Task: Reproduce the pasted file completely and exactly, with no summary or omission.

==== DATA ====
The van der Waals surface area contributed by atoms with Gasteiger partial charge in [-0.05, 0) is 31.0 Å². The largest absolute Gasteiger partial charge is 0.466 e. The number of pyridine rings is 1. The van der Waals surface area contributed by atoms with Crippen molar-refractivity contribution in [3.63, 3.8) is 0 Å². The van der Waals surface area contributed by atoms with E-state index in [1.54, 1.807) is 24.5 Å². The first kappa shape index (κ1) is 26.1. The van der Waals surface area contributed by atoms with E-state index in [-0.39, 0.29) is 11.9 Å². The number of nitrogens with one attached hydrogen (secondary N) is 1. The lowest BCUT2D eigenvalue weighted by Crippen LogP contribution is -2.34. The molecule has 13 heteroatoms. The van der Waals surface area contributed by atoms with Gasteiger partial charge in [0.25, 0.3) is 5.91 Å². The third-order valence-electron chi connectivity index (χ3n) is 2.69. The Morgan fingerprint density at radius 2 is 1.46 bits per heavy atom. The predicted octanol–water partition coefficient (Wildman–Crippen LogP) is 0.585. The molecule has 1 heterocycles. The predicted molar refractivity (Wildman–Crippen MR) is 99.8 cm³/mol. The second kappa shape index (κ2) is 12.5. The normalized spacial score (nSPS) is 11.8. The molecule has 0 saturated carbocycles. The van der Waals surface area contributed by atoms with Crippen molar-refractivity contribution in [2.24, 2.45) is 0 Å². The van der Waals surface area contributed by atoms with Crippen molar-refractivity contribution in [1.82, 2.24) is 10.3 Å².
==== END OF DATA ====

The van der Waals surface area contributed by atoms with Gasteiger partial charge in [-0.05, 0) is 31.0 Å². The largest absolute Gasteiger partial charge is 0.466 e. The number of pyridine rings is 1. The van der Waals surface area contributed by atoms with Crippen molar-refractivity contribution in [3.63, 3.8) is 0 Å². The van der Waals surface area contributed by atoms with E-state index in [1.54, 1.807) is 24.5 Å². The first kappa shape index (κ1) is 26.1. The van der Waals surface area contributed by atoms with E-state index in [-0.39, 0.29) is 11.9 Å². The number of nitrogens with one attached hydrogen (secondary N) is 1. The lowest BCUT2D eigenvalue weighted by Crippen LogP contribution is -2.34. The molecule has 13 heteroatoms. The van der Waals surface area contributed by atoms with Gasteiger partial charge in [0.25, 0.3) is 5.91 Å². The third-order valence-electron chi connectivity index (χ3n) is 2.69. The Morgan fingerprint density at radius 2 is 1.46 bits per heavy atom. The predicted octanol–water partition coefficient (Wildman–Crippen LogP) is 0.585. The molecule has 1 heterocycles. The predicted molar refractivity (Wildman–Crippen MR) is 99.8 cm³/mol. The second kappa shape index (κ2) is 12.5. The normalized spacial score (nSPS) is 11.8. The molecule has 0 saturated carbocycles. The van der Waals surface area contributed by atoms with Crippen molar-refractivity contribution in [2.24, 2.45) is 0 Å². The van der Waals surface area contributed by atoms with Crippen molar-refractivity contribution in [1.82, 2.24) is 10.3 Å².